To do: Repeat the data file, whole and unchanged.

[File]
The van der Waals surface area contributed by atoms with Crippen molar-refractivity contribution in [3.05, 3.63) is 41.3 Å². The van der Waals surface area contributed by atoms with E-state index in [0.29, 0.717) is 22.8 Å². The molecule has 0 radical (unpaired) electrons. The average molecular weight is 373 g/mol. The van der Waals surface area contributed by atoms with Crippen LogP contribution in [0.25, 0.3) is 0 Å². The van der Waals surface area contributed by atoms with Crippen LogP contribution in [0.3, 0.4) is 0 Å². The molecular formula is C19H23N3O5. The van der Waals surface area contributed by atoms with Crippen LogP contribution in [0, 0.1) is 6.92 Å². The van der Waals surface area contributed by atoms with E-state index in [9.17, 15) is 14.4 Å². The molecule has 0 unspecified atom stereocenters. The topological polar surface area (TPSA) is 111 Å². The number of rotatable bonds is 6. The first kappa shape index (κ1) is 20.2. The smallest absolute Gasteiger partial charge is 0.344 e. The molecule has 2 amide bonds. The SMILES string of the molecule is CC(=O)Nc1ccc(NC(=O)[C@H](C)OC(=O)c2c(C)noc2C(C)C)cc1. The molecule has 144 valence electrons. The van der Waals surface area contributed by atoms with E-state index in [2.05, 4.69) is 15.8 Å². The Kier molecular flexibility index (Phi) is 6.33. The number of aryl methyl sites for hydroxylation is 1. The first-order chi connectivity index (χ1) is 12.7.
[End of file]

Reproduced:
The van der Waals surface area contributed by atoms with Crippen molar-refractivity contribution in [3.05, 3.63) is 41.3 Å². The van der Waals surface area contributed by atoms with E-state index in [0.29, 0.717) is 22.8 Å². The molecule has 0 radical (unpaired) electrons. The average molecular weight is 373 g/mol. The van der Waals surface area contributed by atoms with Crippen LogP contribution in [0.25, 0.3) is 0 Å². The van der Waals surface area contributed by atoms with Crippen LogP contribution in [0.3, 0.4) is 0 Å². The molecular formula is C19H23N3O5. The van der Waals surface area contributed by atoms with Crippen LogP contribution in [0, 0.1) is 6.92 Å². The van der Waals surface area contributed by atoms with E-state index in [9.17, 15) is 14.4 Å². The molecule has 0 unspecified atom stereocenters. The topological polar surface area (TPSA) is 111 Å². The number of rotatable bonds is 6. The first kappa shape index (κ1) is 20.2. The smallest absolute Gasteiger partial charge is 0.344 e. The molecule has 2 amide bonds. The SMILES string of the molecule is CC(=O)Nc1ccc(NC(=O)[C@H](C)OC(=O)c2c(C)noc2C(C)C)cc1. The molecule has 144 valence electrons. The van der Waals surface area contributed by atoms with E-state index in [2.05, 4.69) is 15.8 Å². The Kier molecular flexibility index (Phi) is 6.33. The number of aryl methyl sites for hydroxylation is 1. The first-order chi connectivity index (χ1) is 12.7.